Historically, foreign material control within many food production facilities has operated by “looking back” or “getting lucky.” Looking back involves placing a foreign material detection device at the end of a production line. A rejection serves to prohibit a potentially adulterated product from entering commerce and signals the foreign material control process is not working. An absence of rejection validates that the product was produced free of foreign materials detectable by the device but not those not detectable by the device. Sometimes, if you are lucky, the foreign material is visible in the product flow; for example, by observing visible foreign materials while product travels past on a conveyor.
The goal of any foreign material control program must be prevention. There has yet to be a device invented that can detect all possible foreign materials. Dr. W. Edward Deming once said, “Inspection is too late. The quality, good or bad, is already in the product.” This suggests that foreign materials may have already adulterated the product by the time inspection occurs. Prevention is not just a goal; it is also a fundamental requirement for business continuity. For years, it has been recognized that control of Listeria is mandatory for food safety. To control this organism, the North American Meat Institute has hosted a Listeria control workshop for over 20 years that preaches its Listeria control equation (Figure 1).
An approach that corresponds to this equation can be applied to the prevention of foreign materials in finished product (Figure 2). The critical components of the equation are:
- Food safety culture
- Facility and equipment design
- Supplier programs
- Predictive process measurement
- Root-cause analysis with preventive actions implemented
Food Safety Culture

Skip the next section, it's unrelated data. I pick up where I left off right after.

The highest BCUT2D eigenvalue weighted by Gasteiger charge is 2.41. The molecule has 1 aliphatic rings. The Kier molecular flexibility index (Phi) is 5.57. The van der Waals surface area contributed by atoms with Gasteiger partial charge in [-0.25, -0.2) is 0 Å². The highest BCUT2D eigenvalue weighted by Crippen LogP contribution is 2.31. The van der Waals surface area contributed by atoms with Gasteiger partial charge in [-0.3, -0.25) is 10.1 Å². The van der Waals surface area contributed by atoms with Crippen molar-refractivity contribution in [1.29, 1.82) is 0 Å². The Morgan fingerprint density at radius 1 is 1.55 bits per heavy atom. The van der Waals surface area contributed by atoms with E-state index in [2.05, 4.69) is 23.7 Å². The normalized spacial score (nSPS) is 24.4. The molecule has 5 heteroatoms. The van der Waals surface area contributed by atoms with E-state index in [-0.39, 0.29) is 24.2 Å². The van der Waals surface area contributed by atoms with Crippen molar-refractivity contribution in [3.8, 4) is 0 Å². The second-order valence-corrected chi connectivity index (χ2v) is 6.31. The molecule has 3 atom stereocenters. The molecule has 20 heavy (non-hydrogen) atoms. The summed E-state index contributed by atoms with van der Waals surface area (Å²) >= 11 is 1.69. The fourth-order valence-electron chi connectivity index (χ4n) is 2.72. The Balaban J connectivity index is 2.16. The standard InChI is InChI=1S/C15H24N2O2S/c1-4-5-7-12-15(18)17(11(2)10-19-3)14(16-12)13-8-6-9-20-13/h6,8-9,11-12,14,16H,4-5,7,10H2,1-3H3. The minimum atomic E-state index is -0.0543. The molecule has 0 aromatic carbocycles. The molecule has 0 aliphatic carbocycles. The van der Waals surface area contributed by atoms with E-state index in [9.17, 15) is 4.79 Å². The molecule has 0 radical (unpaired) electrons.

The foundation of the foreign material prevention equation is the creation, implementation, and daily practice of a food safety culture that values and requires a preventive approach to foreign materials. Using Listeria control developed for the meat industry as an existing model, organizations should promote an aggressive “seek and destroy” mentality against foreign materials by asking the following:
- What are possible foreign material sources?
- Where are they located?
- How can they be eliminated or effectively managed?
This approach provides the seed to develop a preventive mindset. No facility should ever use finding foreign materials in finished product to learn about their risk; it must be fully identified and addressed via a foreign material risk assessment before issues arise. This mentality of foreign material prevention begins with strong plant operational leadership. The operations team, as the “boots on the ground,” must take ownership of foreign material prevention by creating, leading, and engaging a cross-functional team within the facility to address foreign material prevention. The goals of the foreign material team should be to:
- Identify potential foreign material sources
- Design processes that eliminate and prevent foreign material sources
- Create leading indicators of foreign material risk that cannot be eliminated